Firstly, it is now well-established and clear that as static field strengths continue to increase, the use of assemblies of the electrical coils needed for MR transmission and reception (often termed “phased array coils”) will become more prevalent, particularly in magnetic resonance imaging (MRI). For signal reception, the use of such assemblies of coils, where each coil is appropriately tuned and noise-matched, has been shown unequivocally to yield over elongated volumes of interest a more homogenous spatial response function and/or improved signal-to-noise ratio (S/N). In addition, they may help to counteract propagation effects that are seen at high field strengths, e.g. field-focussing in head images at 8 T. (This is an especial hope during transmission where the coils are tuned and power-matched.) From their inception, however, it was clear that electromagnetic interactions, both direct and via the intermediary of the patient or sample, presented problems in both transmission and reception, as these interactions detuned the coils and introduced correlations between signal and noise voltages.

During signal reception, it is well-known that these interactions are typically tackled: a) By annulling nearest-neighbour reactive components, either by overlapping the coils or by the use of various bridges. (Despite the availability of venerable four-quadrant bridge designs that also remove the resistive components of mutual impedance, these are not usually employed as the resistive cancellation degrades signal-to-noise ratio (S/N) and increases noise correlation.) b) By utilising, in addition, the transformation properties of each coil's tuning and matching network, in conjunction with low input impedance pre-amplifiers, to present a large impedance in series with the coil. This blocks residual resistive current flow in nearest neighbours and is also effective against the smaller combined (resistive and reactive) induced voltages in distant neighbours. The deleterious effects of the interactions are thereby rendered negligible and the coils are effectively decoupled. Note that decoupling methods external to the coils have also been described.

During transmission, an equivalent strategy is to retain the cancellation of nearest-neighbour reactive coupling but to mismatch grossly each transmitter so that each effectively presents a high impedance in series with its coil. However, the loss of efficiency that would be required to produce an adequate decoupling in this manner is intolerable, so other means are needed effectively to increase the transmitter source impedance. The solution we present here is the use of Cartesian feedback.

Secondly, there are numerous defects in, and deficiencies of, magnetic resonance instrumentation, arguably the most serious being that a spectrometer or imager is uncalibrated in an absolute manner. For example, when transmitting, a change of patient in MRI or of the sample in spectroscopy (e.g. non-conducting to conducting, polar to non-polar, etc.) often necessitates a recalibration of pulse power or length to maintain constant excitation of the atomic nuclei. This is because an electrically conducting or dielectrically-lossy sample absorbs power and hence reduces the coil current. Recalibration (albeit less) is still needed even if the coil (or coils) has been re-tuned and re-matched—and this may not even be possible if automatic sample-changing is employed. Concomitantly, upon reception, even if different samples, or the sampled volumes of different patients under observation, contain the same number of nuclei, and even if the excitation has been maintained constant in some manner, the amplitudes of the received free induction decay (FID) signals, as presented to the receiver by the tuning and matching circuitry, may change. With ideal instruments, such changes would not occur. Thus, to take but two examples among many, there would be no need to worry that the swelling of a perfused heart would change the pulse length and the signal strength of some metabolite of interest, or that the breathing of a patient in an imaging experiment would do likewise. A concise way of interpreting this defect is to consider that the effective electrical gains of the transmission and reception chains in magnetic resonance experiments are variable in a manner that depends on the sample or patient.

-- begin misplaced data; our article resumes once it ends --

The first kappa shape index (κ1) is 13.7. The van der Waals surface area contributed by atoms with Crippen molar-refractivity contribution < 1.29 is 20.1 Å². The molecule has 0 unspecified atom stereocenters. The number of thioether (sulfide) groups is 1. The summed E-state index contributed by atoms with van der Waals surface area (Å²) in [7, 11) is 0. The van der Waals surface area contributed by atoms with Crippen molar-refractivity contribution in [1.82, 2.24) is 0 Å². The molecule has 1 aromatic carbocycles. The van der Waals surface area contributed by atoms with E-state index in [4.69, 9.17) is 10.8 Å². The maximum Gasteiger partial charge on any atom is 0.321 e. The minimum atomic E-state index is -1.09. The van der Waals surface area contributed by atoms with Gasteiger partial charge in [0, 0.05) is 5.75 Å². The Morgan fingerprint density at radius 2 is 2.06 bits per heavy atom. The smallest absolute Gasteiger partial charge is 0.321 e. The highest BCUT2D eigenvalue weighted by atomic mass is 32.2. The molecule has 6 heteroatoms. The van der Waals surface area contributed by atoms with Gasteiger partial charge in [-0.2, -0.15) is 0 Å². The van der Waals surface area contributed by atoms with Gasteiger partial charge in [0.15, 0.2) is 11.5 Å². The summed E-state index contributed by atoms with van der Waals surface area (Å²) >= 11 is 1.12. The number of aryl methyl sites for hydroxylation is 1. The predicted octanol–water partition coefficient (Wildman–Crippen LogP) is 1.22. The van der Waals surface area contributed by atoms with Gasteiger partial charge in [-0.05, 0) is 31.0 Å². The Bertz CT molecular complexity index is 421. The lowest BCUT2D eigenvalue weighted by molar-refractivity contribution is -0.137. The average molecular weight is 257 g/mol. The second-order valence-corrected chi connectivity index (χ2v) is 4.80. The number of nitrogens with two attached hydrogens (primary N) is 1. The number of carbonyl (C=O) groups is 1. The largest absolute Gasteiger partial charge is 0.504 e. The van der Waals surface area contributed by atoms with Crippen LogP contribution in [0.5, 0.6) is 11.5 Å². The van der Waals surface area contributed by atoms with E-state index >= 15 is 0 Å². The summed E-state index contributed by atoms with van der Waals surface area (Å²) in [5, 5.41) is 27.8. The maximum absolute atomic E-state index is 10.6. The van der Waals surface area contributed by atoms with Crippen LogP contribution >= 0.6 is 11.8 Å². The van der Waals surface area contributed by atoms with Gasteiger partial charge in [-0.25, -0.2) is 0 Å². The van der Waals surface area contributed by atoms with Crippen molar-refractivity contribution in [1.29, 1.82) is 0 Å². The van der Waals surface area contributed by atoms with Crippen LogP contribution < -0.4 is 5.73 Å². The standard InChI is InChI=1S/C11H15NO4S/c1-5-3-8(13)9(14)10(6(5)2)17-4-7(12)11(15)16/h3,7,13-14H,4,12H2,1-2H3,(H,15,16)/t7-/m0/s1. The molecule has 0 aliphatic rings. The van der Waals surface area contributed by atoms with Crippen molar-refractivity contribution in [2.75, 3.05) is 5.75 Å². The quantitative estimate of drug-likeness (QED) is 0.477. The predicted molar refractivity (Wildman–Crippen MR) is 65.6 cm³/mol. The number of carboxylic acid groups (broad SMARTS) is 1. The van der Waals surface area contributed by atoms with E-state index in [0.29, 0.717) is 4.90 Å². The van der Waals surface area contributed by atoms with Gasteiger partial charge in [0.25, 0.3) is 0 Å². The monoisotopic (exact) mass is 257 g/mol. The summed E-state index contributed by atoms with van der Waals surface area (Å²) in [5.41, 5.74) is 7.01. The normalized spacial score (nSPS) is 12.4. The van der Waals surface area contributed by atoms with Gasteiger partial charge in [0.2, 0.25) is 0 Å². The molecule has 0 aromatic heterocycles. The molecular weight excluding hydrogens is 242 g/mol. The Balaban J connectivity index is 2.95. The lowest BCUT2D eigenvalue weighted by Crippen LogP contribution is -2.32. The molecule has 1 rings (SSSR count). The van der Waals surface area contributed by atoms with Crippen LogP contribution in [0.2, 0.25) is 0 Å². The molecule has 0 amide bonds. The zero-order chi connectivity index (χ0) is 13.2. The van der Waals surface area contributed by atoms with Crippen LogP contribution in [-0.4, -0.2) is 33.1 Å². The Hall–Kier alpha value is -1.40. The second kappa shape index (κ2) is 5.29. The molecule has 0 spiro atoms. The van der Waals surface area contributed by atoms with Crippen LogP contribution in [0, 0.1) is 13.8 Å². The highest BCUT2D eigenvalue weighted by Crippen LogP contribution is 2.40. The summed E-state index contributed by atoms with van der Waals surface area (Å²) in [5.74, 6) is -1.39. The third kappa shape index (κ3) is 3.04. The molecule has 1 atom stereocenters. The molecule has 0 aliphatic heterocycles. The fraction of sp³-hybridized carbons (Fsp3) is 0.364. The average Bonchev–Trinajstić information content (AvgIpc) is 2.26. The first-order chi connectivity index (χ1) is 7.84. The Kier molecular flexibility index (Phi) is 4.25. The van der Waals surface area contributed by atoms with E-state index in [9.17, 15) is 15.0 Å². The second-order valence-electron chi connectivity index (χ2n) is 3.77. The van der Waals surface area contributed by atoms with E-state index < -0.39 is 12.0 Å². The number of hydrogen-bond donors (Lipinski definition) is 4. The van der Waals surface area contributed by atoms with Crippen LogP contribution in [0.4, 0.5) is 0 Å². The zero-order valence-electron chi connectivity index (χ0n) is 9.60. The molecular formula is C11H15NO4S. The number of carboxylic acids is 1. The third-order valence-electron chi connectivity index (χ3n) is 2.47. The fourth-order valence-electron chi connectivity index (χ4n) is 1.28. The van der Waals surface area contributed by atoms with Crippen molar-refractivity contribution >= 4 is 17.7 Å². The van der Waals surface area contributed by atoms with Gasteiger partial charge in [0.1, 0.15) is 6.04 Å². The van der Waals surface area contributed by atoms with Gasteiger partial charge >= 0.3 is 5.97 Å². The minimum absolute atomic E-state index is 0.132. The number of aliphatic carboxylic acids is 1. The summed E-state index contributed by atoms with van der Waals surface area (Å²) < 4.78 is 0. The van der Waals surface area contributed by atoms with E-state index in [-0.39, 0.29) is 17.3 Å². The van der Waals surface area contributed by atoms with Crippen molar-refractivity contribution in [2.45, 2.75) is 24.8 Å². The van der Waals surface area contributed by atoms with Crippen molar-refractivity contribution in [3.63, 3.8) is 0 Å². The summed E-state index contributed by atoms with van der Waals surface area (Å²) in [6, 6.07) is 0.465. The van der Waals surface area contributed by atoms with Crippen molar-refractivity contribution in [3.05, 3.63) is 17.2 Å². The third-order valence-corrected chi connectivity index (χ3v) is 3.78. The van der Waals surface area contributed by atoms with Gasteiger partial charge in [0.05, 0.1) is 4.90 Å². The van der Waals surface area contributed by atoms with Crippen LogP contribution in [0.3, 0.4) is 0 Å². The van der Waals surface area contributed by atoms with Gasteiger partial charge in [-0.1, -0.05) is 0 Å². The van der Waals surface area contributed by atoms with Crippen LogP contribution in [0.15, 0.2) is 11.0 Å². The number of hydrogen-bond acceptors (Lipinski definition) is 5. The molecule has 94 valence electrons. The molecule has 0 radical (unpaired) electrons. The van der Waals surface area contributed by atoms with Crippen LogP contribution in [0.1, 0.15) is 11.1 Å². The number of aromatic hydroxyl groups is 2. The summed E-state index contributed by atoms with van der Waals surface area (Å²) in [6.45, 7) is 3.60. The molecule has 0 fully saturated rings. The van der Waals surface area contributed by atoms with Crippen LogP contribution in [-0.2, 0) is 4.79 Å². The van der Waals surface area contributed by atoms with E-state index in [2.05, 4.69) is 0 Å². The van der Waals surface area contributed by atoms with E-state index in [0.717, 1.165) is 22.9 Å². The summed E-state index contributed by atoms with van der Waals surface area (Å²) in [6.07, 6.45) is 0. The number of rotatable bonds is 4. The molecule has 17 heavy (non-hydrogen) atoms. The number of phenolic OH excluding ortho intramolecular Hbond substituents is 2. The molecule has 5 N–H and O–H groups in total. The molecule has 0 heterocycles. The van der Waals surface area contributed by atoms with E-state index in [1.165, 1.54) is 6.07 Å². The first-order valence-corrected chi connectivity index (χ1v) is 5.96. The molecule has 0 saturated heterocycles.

While we have essentially noted above that change of sample characteristics can change the electrical characteristics of transmission and reception coils, there are also other factors which can do the same. For example, coil capacitance and inductance can be modulated by movement and vibration, the latter causing extra “1/f” noise about a resonance signal in a magnetic resonance spectrum and “t1” noise in two dimensional spectra, via phase modulation. Such vibration can come from air flow, from spinning the sample, from imaging gradient noise, etc. Spinning the sample in high resolution or magic angle experiments can also directly modulate the coil tuning if there is any heterogeneity or asymmetry in the electric susceptibility of the sample. This causes extra spinning sidebands about spectral lines. If more than one coil at the same frequency is used, these sensitivities can increase greatly due to coupling. Examples are high resolution quadrature coils, coils in rotating frame imaging experiments, the phased-array coils mentioned above, etc. While “paddles” or capacitor-resistor leakage bridges can cancel both reactive and resistive interactions, the sensitivity of the balance still renders such solutions susceptible to the factors mentioned above. Change of temperature also affects the electrical characteristics of coils and transmission and reception chains, causing excitations and received signal strengths to drift in amplitude and phase. Now during signal reception, the use of pre-amplifiers with low input impedance can once again ameliorate these problems. Concomitantly, mismatching the transmitter can, in theory, do likewise during transmission. However, as we have seen, the loss of efficiency is unacceptable.